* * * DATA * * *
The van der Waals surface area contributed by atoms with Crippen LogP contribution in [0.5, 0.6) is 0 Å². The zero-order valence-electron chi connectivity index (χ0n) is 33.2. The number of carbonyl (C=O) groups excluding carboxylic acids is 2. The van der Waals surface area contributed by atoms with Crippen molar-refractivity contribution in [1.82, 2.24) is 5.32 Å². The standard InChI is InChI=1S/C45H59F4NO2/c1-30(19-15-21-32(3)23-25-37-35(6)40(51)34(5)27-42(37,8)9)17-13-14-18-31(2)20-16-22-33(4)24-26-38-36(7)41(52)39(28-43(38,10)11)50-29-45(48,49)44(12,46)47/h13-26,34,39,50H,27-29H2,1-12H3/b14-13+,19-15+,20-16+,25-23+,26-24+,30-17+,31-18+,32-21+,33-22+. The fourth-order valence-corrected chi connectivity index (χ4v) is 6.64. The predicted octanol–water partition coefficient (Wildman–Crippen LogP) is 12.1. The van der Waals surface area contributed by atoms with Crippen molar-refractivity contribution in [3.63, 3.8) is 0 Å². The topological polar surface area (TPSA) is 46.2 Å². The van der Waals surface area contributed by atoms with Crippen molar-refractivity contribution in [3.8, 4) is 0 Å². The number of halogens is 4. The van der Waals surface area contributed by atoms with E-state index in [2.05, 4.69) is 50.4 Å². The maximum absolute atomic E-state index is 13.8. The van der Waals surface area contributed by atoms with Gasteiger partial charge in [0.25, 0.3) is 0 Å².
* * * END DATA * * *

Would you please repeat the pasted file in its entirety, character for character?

The van der Waals surface area contributed by atoms with Crippen LogP contribution in [0.5, 0.6) is 0 Å². The zero-order valence-electron chi connectivity index (χ0n) is 33.2. The number of carbonyl (C=O) groups excluding carboxylic acids is 2. The van der Waals surface area contributed by atoms with Crippen molar-refractivity contribution in [1.82, 2.24) is 5.32 Å². The standard InChI is InChI=1S/C45H59F4NO2/c1-30(19-15-21-32(3)23-25-37-35(6)40(51)34(5)27-42(37,8)9)17-13-14-18-31(2)20-16-22-33(4)24-26-38-36(7)41(52)39(28-43(38,10)11)50-29-45(48,49)44(12,46)47/h13-26,34,39,50H,27-29H2,1-12H3/b14-13+,19-15+,20-16+,25-23+,26-24+,30-17+,31-18+,32-21+,33-22+. The fourth-order valence-corrected chi connectivity index (χ4v) is 6.64. The predicted octanol–water partition coefficient (Wildman–Crippen LogP) is 12.1. The van der Waals surface area contributed by atoms with Crippen molar-refractivity contribution in [3.63, 3.8) is 0 Å². The topological polar surface area (TPSA) is 46.2 Å². The van der Waals surface area contributed by atoms with Crippen molar-refractivity contribution in [3.8, 4) is 0 Å². The number of halogens is 4. The van der Waals surface area contributed by atoms with E-state index in [2.05, 4.69) is 50.4 Å². The maximum absolute atomic E-state index is 13.8. The van der Waals surface area contributed by atoms with Gasteiger partial charge in [0.25, 0.3) is 0 Å².